Update (January 16, 2019): In June 2017, RJ Bell and Pregame filed a defamation lawsuit over this article. The parties agreed to settle the case and, within that arrangement, Deadspin is providing a link to Bell’s response to the allegations in the article: RJ Bell’s Response to This report. Deadspin stands by its coverage.
Complete wagering is illegal in 49 countries, but sports betting is big business, with countless wagered each year–and everybody knows it. Lines and moves are discussed openly on TV, and covers are cited right next to game stories. Media outlets nationally turn to a couple of individuals for predictions and insight into point spreads and odds. And the guy they look to more than any other is RJ Bell, a self-proclaimed modern-day Jimmy the Greek.
Various titles, some others and generous outright false–gambling specialist, professional handicapper, Vegas oddsmaker–are used to spot Bell when he’s interviewed, however his role as head of Pregame.com is always included and rarely explained. Pregame, which Bell started in 2005, sells sports-betting picks. Bell does not sell his own decisions any more–they did really well–but instead oversees a revolving cast of two dozen guys who do. Bell says they are winning expert bettors, and by paying to get their advice, the implication is that you will triumph, too. After all, they do this for a living.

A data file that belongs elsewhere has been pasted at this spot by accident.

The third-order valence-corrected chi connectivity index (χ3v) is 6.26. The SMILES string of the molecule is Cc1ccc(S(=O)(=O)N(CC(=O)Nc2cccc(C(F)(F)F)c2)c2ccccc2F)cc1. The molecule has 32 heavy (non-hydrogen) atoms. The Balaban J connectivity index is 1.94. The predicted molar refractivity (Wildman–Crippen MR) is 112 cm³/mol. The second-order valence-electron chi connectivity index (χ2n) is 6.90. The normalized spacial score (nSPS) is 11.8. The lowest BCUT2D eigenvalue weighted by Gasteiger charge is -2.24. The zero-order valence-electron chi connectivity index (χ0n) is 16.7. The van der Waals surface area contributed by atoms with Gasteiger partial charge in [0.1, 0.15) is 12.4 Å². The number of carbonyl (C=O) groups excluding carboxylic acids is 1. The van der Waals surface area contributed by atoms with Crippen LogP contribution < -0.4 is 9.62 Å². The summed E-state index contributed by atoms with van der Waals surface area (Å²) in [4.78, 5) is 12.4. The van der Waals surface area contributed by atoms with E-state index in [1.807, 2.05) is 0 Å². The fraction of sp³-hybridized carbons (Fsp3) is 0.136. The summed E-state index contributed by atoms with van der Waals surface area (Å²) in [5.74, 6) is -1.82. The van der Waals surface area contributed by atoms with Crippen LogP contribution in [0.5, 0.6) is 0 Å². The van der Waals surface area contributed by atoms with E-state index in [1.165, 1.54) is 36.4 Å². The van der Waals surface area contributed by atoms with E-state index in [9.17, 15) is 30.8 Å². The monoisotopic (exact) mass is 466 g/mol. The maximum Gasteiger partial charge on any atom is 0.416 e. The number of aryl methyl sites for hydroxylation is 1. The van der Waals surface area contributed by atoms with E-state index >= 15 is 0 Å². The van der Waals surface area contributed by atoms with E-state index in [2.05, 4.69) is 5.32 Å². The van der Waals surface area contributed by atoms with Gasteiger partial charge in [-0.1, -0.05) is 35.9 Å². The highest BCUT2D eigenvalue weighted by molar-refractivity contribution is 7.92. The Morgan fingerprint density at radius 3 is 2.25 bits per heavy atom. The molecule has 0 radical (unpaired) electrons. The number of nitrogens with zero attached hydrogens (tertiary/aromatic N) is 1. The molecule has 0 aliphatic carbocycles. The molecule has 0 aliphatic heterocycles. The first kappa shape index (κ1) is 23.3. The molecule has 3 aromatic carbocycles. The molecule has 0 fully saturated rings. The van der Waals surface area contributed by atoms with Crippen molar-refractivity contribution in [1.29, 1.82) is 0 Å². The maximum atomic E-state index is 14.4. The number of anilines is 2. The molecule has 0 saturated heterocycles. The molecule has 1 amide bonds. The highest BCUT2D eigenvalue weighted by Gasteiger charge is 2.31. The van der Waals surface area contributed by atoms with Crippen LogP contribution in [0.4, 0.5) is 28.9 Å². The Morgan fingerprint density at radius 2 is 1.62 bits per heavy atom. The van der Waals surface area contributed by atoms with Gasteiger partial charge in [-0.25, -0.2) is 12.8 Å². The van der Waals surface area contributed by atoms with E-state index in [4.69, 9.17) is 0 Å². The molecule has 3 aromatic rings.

From the industry if not in the media, Bell’s army of handicappers are well known, generally derisively, as touts, and Bell is chief tout of the most visible and quite possibly the most lucrative pick-selling operation.
But unlike his forerunners–notable loudmouths in the’80s and’90s like Jack Price and Stu Feiner who came across like professional wrestlers–Bell is not braying on TV infomercials, promising to spoil your bookmaker. He doesn’t need to. Mainstream media now brings the heads of these services on atmosphere and moves them off as analysts, affording individuals such as Bell streams of new customers and free advertising a salesman could barely imagine.
Sportscasters and scribes introduce Bell since Las Vegas’ oracle. You can hear him on Stephen A. Smith’s Sirius show, KROQ in Los Angeles, ESPN radio in Las Vegas, Yahoo’s national networks, NBC Sports Radio, and Colin Cowherd’s nationally syndicated Fox Sports 1 show; watch him at primetime on SportsCenter, CBS, ABC, CNBC, CNN, or even at South by Southwest; and locate him quoted regularly at the New York Times, Associated Press, Bloomberg, Los Angeles Times, Wall Street Journal, and any neighborhood rag or blog that calls him. A number of decades back, he wrote a routine betting pillar for Grantland. His followers more than 117,000 to variety. After him, he says, is like having”a chair in the sportsbook.”
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